Let me know if there are other tests that i can do for help with this.
 

DavidHB

Active Member
Quote from the Eraser manual:
Because encrypted files, compressed files and sparse behave differently when applying the standard erasure procedure, Eraser will not erase such files when they are encountered and will instead log an error.
David
 

Ghost62

New Member
Thanks.

Yes, i seen the exceptions in the user guide, but it does not refer to "sparse" files, only to encrypted and compressed ones ... so this happens also for sparse ones, and also for the direct erasure operations (i mean, when i select a file and say to the program to erase it directly).

Anyway, is strange that it see the files as "sparse" (i'm sure they are nor encrypted nor compressed), cause are just old files archived times ago in a folder, that i'm eliminating for make space ... is normal that the OS creates those files as "sparse" without different indications from the user ? ... if so, windows is working in a very strange way (ah, well, any windows user think that it work in strange ways, after all :p :D).

The only other possibility that come to me in mind, is the defrag program (third part one, not the windows one) ... maybe it stored the files in "sparse" mode ? ... really don't know.

By the way, this may cause problems to Eraser users ? ... i mean, the impossibility to erase, also intentionally, those files that the OS creates as "sparse" ? ... or, maybe, there is some settings for say to the program to ignore the fact that the files are "sparse" types, ad still overwrite them manually ? ... just an idea ...
 

DavidHB

Active Member
'Sparse' is a file attribute that programs can set. When it is set, the NTFS file system only allocates space for non-zero data, thereby (in effect) stripping out the zeroes from the stored data and restoring them only when the file is read. As many files have large blocks of zeroes, this obviously saves significant amounts of space. However, there is obviously also a degree of disconnect between what the MFT describes and what is present on the drive, so Eraser cannot safely handle sparse files and leaves them alone.

My guess is that whatever software created the large files marked them as sparse; with large files, it might very well make sense for it to do so. The only way to erase them is to delete them and then erase free space.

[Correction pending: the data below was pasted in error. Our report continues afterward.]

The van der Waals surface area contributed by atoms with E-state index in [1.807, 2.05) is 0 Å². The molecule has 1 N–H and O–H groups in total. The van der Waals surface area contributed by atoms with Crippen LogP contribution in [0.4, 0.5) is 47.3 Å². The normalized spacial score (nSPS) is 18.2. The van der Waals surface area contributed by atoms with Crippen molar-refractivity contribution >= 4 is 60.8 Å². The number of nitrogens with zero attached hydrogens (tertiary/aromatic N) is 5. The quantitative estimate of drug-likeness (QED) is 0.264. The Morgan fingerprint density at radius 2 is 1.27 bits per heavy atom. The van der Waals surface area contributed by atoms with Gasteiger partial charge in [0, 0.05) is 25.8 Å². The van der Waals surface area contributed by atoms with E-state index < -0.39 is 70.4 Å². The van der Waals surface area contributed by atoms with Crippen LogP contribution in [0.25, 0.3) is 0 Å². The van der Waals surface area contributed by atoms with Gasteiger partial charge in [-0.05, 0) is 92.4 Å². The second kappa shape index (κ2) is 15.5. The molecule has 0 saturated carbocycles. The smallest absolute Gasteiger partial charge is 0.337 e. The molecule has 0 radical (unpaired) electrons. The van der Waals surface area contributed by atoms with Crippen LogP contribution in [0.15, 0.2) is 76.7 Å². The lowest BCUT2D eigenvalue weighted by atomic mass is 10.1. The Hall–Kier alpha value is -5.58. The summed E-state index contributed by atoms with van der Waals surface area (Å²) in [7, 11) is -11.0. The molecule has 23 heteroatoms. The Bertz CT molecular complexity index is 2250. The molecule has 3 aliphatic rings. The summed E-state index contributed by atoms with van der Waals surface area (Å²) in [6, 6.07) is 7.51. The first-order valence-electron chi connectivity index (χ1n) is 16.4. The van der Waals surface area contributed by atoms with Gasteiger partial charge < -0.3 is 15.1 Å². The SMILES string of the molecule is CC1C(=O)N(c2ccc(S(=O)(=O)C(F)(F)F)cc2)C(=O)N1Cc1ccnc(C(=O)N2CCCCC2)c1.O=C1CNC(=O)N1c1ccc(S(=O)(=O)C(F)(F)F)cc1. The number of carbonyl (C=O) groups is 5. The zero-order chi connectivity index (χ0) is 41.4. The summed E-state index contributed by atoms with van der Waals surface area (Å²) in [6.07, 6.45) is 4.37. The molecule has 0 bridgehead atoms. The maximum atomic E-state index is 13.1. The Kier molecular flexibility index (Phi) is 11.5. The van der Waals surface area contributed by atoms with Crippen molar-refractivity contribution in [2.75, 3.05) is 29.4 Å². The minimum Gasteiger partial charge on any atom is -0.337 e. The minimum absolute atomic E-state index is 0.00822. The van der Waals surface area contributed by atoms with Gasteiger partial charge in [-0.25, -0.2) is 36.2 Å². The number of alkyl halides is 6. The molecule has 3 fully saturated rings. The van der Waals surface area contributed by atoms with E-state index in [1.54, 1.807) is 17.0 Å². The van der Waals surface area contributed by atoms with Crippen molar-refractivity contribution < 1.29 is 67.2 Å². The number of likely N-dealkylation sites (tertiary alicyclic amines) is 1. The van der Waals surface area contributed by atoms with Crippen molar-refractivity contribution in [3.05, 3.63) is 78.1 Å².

David
 

Joel

Active Member
From my observation, the most common program to make sparse files are BitTorrent clients - with good reason, since the stuff they are downloading off the network may not be immediately available, and it could be prudent to allocate space only when it is needed.

Unfortunately moving and copying the file around does not seem to get rid of the Sparse attribute.
 

Ghost62

New Member
Thanks.

No, i'm not using bittorrent or other similar softwares ... also, the files are not on the syncserver dedicated disk (that use sparse files), but only on the other 3 disks ... i suppose it may be defrag program guilty, but i'm not sure about that, and also, i suppose that there is no ways for "manually" eliminate the "sparse" attribute, like as for "hidden" and similar (my XP Pro is set for show all the files and folders, but never seen "sparse" as attribute in any property windows, so i suppose only the OS can manage this ... and also searching the net, at least til now i've found no tools for manage this thing).

Anyway, if normally deleting them and then perform an unused space cleanup is enough, i think this is still ok ... probably, also better doing it after a defrag ( i mean, delete files > defrag disk > clean unused space, this may be also more efficent, right ? )

Well, anyway, if you need some deletion tests on "sparse" files, let me know ... i just discovered that both my data and backup disks are filled of "sparse" files that i can eliminate (around 800 files, aproximatively 350GB of total space, so the material for "evil" and "destructive" tests does not lack :D :p )
 

Joel

Active Member
No, defragmenters should be incapable of producing sparse files. It is an attribute that is set when the file is first created.
 

Ghost62

New Member
Then i have no ideas ... other than, maybe, that the original files was downloaded from the net using some torrent or P2P programs, maybe ... but on a different machine, "sparse" is still set ?

I mean ... all those files, i received them from a friend that have a big collection of them ... probably he got all them from the net using P2P programs ... but, all those files was first copied from his PC to an USB disk, and then copied from the USB disk to my PC, in the transfer process ... do you think that, also if they passed 2 cpoy operations (that, theorically, must "compact" all the files), they are still marked as "sparse" files, for the OS ?

If not this, then i really don't have any other ideas, about why they are marked this way :shock:
 

DavidHB

Active Member
I think Joel's point is precisely that the sparse attribute will survive many copying operations. Also, if any of the data streams within the file are sparse, the system will regard the whole file as sparse. And, as far as I know, compression/decompression algorithms will not change this.